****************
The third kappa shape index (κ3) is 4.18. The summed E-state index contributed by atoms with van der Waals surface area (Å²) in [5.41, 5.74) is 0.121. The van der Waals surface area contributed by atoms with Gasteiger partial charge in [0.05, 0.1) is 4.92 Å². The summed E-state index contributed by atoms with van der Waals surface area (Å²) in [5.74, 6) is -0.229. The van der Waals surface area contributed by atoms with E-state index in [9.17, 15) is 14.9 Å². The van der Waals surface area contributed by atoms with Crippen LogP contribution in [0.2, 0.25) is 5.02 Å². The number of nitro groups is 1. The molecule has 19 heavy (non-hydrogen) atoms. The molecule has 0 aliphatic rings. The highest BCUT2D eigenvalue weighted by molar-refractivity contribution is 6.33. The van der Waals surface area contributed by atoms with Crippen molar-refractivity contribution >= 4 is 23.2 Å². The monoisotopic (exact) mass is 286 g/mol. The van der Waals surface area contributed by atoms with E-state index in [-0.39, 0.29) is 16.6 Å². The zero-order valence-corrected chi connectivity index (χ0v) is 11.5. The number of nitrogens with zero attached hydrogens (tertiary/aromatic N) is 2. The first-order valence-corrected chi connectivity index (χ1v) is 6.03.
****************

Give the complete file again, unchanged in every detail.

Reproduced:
The third kappa shape index (κ3) is 4.18. The summed E-state index contributed by atoms with van der Waals surface area (Å²) in [5.41, 5.74) is 0.121. The van der Waals surface area contributed by atoms with Gasteiger partial charge in [0.05, 0.1) is 4.92 Å². The summed E-state index contributed by atoms with van der Waals surface area (Å²) in [5.74, 6) is -0.229. The van der Waals surface area contributed by atoms with E-state index in [9.17, 15) is 14.9 Å². The van der Waals surface area contributed by atoms with Crippen LogP contribution in [0.2, 0.25) is 5.02 Å². The number of nitro groups is 1. The molecule has 19 heavy (non-hydrogen) atoms. The molecule has 0 aliphatic rings. The highest BCUT2D eigenvalue weighted by molar-refractivity contribution is 6.33. The van der Waals surface area contributed by atoms with Crippen molar-refractivity contribution >= 4 is 23.2 Å². The monoisotopic (exact) mass is 286 g/mol. The van der Waals surface area contributed by atoms with E-state index in [-0.39, 0.29) is 16.6 Å². The zero-order valence-corrected chi connectivity index (χ0v) is 11.5. The number of nitrogens with zero attached hydrogens (tertiary/aromatic N) is 2. The first-order valence-corrected chi connectivity index (χ1v) is 6.03.